Integrated into all aspects of land use planning is a "Comprehensive Transportation Policy and Program." That was spelled out to City Council in a separate work session by Richard Baier, director, Transportation and Environmental Services Administration.

Its goals were: review all modes of travel; identify major city-wide transportation needs and concerns; define specific policies to guide the development and management of city transforation resources; develop policy based enhancement programs and action plans; and establish priorities for funding and implementation.

Following a series of meetings and studies the "Main Themes for the Community" were identified as:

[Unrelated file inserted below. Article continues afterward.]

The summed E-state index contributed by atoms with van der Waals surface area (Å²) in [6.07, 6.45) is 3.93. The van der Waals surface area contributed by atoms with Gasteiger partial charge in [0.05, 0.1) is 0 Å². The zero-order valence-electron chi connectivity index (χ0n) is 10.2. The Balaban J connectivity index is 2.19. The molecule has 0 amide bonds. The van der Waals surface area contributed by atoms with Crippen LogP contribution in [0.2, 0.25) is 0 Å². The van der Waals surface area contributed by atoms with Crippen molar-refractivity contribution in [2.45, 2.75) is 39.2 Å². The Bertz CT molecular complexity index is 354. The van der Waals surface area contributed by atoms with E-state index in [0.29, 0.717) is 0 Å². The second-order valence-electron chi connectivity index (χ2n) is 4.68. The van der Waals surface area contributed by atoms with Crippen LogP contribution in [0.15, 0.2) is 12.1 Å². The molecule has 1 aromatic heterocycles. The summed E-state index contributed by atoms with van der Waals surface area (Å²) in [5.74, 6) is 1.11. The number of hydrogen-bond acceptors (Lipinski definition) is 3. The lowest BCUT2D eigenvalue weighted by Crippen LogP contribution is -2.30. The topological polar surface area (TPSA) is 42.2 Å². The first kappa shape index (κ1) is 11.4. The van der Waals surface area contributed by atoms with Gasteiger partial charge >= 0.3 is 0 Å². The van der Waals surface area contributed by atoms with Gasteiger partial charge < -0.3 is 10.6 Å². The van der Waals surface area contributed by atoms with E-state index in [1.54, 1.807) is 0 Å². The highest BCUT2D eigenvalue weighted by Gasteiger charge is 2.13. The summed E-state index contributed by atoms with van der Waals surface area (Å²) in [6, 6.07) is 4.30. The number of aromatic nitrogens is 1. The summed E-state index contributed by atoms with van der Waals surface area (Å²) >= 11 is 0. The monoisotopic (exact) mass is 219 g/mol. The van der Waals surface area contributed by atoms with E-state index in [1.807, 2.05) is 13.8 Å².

*Develop a set of clear transportation policies.

*Make transit a comparable alternative to individual vehicles by providing a safe, reliable and comprehensive system.

*Improve and enhance arterial roadways.

*Improve pedestrian and cyclist experience within the city.

*Promote livable, urban land use policies.

*Preserve quality of life in city neighborhoods.

Transportation planning, in relation to land use development, was best summed up by a statement contained in Transportation and Environmental Services Director Rich Baier's report to the Council workshop: "We cannot solve problems by accommodating through traffic. The city needs to start planning for an urban, mass transit-oriented society."